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Colin Powell, the first African-American U.S Secretary of State succumbs to Covid-19

Colin Powell is reported to have lost the battle today morning following complications from COVID-19. His family confirmed the news of his demise noting that he was fully vaccinated against the virus.  “We have lost a remarkable and loving husband, father, grandfather and a great American”, they wrote in a Facebook post.

Powell was born on April 5th 1937 in Harlem, New York to Jamaican immigrants. He rose to become the first African American secretary of state in 2001 under the leadership of republican president, George Bush. He was a distinguished and professional soldier whose career took him from a humbling post in Vietnam to becoming the first Black national security adviser during the reign of Ronald Reagan.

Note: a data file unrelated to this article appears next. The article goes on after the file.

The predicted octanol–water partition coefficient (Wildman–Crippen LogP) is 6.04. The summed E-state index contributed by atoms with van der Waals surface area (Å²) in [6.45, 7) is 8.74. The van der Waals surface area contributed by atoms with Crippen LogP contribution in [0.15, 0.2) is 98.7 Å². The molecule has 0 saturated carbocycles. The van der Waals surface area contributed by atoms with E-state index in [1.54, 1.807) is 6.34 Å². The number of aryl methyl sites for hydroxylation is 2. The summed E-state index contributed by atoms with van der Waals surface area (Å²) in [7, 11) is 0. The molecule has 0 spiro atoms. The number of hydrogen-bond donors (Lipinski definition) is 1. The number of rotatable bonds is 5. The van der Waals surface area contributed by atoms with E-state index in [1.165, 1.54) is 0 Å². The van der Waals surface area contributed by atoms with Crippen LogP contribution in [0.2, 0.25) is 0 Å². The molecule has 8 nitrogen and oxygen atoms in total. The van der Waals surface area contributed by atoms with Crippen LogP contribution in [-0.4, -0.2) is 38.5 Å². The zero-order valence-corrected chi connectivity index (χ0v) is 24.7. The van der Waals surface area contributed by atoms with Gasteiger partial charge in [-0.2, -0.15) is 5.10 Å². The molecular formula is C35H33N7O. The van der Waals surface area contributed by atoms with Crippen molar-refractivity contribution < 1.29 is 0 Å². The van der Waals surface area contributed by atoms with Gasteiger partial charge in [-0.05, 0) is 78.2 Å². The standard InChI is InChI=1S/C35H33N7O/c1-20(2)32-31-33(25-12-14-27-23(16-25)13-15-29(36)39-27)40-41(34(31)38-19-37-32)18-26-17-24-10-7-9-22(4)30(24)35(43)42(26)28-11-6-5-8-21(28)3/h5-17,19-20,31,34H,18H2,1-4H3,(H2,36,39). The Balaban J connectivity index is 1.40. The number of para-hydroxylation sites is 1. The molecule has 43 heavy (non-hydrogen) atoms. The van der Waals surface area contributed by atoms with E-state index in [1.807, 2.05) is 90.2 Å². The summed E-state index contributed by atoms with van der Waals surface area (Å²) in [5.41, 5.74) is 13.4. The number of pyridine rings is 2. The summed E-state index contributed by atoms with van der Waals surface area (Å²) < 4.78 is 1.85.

Afterwards Powell rose to be the youngest first African American chairman of the Joint Chiefs of Staff in the George Bush government. His leadership in different dockets within the republican had a significant value on American foreign policy.

At one time during the mid-90’s Powell had risen to a point of becoming the first Black president of the United States. He however made a deadly mistake that damaged his reputation. While serving as secretary of state in the George Bush government Powell pushed for a faulty intelligence before the United Nations to advocate for the Iraq War. This destroyed the government’s belief in him , denying him the chance to contest in an election.

Later in life Powell ditched the republicans for the democrats and was in the forefront in campaigning for Former US president Barack Obama in 2008. Powell leaves behind a wife, Alma Vivian and three children.

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